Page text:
Greg, co-founder at Duple, is a professional hacker who used to work for governments on classified projects.

Obviously this rhymes with being privacy-aware. Below is a list of private tools he personally uses, and recommends you to use.

As a non-technical person myself wanting to improve my online privacy, I know that using "private" products usually means, unfortunately, having to give up the simplicity and convenience that I get and love from using mainstream (non-private) solutions. But that's not always the case. Some private solutions are very simple, user-friendly and accessible to everyone.

So I've asked Greg to write down which products he uses as private alternatives, as well as what he'd recommend you to use and to do, in case you're a bit interested in improving your privacy (whether you're tech savvy, or not).

Some solutions and tips are definitely simple to implement, some less. In the end that is for you to decide.

So, Greg, what do you use for...


-EMAIL: ProtonMail instead of Gmail

"ProtonMail. It's end-to-end encrypted. They will soon release the calendar app making its ease of use and functionalities very close to Gmail."

Bonus tip: "I also recommend you to own your email name by buying a domain. That way, in case there's a problem for whichever reason, you can always change your email provider and you won't lose your address (it's a little technical though)."

Can anyone use ProtonMail? Simple and accessible? :"Yes, definitely."


-MESSAGING APP: Signal instead of WhatsApp

"Signal. It works well, it's end-to-end encrypted, anyone can use it without really sacrificing user experience, plus it works on both mobile and desktop. The challenge of course, is to get your friends to use it too. In my case I told them it's the only way to contact me via instant messaging, and that it costs them nothing to try it out. In the end more people downloaded it than I originally thought.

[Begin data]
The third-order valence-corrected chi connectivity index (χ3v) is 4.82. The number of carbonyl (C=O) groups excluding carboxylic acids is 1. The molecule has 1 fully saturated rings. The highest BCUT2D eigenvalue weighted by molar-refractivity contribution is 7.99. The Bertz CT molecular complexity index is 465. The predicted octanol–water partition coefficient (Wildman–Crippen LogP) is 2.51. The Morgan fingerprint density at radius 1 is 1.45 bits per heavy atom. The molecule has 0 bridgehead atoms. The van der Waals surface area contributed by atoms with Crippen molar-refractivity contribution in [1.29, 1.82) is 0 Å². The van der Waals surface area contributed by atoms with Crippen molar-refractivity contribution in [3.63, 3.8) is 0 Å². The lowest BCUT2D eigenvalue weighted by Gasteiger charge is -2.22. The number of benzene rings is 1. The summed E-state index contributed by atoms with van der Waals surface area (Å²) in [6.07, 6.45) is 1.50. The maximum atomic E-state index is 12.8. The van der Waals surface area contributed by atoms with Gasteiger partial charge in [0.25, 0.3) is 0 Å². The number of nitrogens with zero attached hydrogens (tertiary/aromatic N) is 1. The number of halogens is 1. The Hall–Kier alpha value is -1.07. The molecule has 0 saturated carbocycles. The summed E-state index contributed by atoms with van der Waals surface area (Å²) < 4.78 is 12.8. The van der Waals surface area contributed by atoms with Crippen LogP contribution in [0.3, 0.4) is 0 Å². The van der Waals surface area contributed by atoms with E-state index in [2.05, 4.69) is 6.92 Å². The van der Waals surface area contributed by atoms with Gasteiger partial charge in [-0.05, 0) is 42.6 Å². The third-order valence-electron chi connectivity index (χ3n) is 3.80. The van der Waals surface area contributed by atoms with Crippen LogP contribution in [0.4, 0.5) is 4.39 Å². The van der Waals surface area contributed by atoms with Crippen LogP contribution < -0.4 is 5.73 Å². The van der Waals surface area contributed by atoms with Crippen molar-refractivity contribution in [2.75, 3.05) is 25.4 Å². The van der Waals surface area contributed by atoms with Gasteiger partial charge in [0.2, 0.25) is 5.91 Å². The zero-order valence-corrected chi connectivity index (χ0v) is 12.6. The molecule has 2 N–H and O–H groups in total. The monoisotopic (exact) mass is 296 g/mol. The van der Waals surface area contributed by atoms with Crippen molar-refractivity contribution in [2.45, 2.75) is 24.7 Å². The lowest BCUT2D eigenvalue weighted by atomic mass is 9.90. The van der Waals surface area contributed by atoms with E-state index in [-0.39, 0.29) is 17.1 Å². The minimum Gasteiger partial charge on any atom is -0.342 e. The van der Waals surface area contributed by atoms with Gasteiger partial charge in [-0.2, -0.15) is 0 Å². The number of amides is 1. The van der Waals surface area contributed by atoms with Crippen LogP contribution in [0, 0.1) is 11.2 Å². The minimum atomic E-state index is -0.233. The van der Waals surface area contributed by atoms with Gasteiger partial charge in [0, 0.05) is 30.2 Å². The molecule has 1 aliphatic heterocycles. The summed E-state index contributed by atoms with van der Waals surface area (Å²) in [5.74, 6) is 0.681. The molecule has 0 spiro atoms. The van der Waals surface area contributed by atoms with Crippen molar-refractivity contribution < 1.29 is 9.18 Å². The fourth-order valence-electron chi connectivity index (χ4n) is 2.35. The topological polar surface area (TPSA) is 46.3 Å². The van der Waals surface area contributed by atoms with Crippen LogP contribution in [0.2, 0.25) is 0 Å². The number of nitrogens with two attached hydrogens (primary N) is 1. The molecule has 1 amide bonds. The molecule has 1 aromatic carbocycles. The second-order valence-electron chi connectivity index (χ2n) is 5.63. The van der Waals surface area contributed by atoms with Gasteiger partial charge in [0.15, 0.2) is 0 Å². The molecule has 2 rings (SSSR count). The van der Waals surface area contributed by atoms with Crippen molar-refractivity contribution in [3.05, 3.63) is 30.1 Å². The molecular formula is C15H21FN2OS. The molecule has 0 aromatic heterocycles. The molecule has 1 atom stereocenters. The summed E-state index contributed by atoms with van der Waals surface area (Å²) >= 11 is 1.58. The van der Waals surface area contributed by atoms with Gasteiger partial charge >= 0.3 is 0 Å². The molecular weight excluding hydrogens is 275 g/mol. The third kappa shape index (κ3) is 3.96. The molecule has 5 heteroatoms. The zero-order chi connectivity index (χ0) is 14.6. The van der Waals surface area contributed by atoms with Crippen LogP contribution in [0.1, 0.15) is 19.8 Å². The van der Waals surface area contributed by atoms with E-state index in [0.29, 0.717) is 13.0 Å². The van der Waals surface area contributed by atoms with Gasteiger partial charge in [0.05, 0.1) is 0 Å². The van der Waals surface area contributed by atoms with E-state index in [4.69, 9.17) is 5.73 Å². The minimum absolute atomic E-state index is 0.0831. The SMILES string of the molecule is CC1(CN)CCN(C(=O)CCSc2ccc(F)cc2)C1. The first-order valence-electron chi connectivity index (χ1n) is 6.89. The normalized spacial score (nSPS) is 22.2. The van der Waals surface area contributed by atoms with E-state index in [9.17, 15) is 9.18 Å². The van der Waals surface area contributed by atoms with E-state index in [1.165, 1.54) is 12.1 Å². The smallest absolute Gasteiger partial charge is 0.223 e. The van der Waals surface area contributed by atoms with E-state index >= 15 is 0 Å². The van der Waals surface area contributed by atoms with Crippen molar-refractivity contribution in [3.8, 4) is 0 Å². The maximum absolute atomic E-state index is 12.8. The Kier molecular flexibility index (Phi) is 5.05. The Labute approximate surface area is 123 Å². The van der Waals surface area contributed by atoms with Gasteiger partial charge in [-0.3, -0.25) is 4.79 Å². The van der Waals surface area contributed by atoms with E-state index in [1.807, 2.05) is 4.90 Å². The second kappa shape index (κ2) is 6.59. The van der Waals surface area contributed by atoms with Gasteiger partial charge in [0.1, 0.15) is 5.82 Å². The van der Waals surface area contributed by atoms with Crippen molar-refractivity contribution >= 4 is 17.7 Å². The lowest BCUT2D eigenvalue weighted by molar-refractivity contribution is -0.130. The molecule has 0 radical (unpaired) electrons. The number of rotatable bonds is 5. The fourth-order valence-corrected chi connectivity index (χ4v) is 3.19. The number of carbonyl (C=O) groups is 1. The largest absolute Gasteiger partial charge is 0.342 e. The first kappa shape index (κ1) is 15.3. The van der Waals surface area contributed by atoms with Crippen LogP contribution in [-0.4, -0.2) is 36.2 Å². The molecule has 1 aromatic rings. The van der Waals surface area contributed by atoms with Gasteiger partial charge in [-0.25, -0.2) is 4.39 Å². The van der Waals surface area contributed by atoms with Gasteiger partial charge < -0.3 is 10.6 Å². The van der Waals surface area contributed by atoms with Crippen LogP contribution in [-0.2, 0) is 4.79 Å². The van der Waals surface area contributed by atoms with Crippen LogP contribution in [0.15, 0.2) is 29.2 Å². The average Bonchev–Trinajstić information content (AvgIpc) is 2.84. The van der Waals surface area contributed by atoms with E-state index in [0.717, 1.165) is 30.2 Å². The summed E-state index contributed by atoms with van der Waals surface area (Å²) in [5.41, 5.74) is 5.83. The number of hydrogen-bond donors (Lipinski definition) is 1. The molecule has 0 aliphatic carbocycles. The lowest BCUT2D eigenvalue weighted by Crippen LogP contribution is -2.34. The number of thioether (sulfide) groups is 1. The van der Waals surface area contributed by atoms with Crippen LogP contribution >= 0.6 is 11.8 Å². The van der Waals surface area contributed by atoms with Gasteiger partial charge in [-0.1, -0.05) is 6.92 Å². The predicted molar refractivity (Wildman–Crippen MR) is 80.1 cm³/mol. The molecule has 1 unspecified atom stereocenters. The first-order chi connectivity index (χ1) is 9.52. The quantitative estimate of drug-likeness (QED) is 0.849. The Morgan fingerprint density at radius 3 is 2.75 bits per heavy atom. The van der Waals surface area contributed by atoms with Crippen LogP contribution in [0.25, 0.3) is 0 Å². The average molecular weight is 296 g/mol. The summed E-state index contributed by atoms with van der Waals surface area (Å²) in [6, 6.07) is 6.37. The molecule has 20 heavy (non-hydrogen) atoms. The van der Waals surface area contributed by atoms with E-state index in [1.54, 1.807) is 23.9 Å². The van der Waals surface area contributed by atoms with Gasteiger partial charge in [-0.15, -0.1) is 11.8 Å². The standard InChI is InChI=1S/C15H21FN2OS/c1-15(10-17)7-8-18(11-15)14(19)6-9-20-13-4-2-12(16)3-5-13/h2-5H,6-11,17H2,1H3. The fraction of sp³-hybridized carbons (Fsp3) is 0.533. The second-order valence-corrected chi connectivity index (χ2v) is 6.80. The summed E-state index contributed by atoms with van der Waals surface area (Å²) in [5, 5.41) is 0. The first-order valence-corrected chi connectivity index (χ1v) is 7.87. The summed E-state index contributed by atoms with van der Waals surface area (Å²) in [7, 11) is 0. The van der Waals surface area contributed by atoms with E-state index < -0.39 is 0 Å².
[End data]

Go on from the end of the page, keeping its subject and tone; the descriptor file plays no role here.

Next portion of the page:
Avoid using WhatsApp, which is owned by Facebook. Even WhatsApp's founder, who has actually invested in Signal (quite an incredible story), says the same thing. Here's a really interesting article of his take on the situation and on why he left WhatsApp, mentioning Facebook and Mr. Zuckerberg in the process."

Can anyone use Signal? Simple and accessible? :"Yes, absolutely."


-SEARCH ENGINE: DuckDuckGo instead of Google

"DuckDuckGo. It works well and is privacy orientated.

A great advantage of using DuckDuckGo, which comes from its high level of privacy, is that you're not in a bubble, since the results from your searches are not "biased" (as opposed to when you use Google, whose algorithm manipulates your search results based on the personal data they have on you). Actually when I used Google sometimes I had to ask friends to search something for me because I couldn't access the info I was looking for (because the results I wanted were outside my search bubble)!

Though I have to admit I still use Google for some searches when DuckDuckGo's results simply don't do the trick."

Can anyone use DuckDuckGo? Simple and accessible? :"Yes, certainly."


-SMARTPHONE: Don't own one instead of... owning one

"I don't have a smartphone. I use a M5 Card Phone. Cheap GSM-only phone that fits in your wallet (credit card size), 3 days battery and very good call quality. People usually don't believe me at first when I tell them that it's my phone, they think it's a calculator.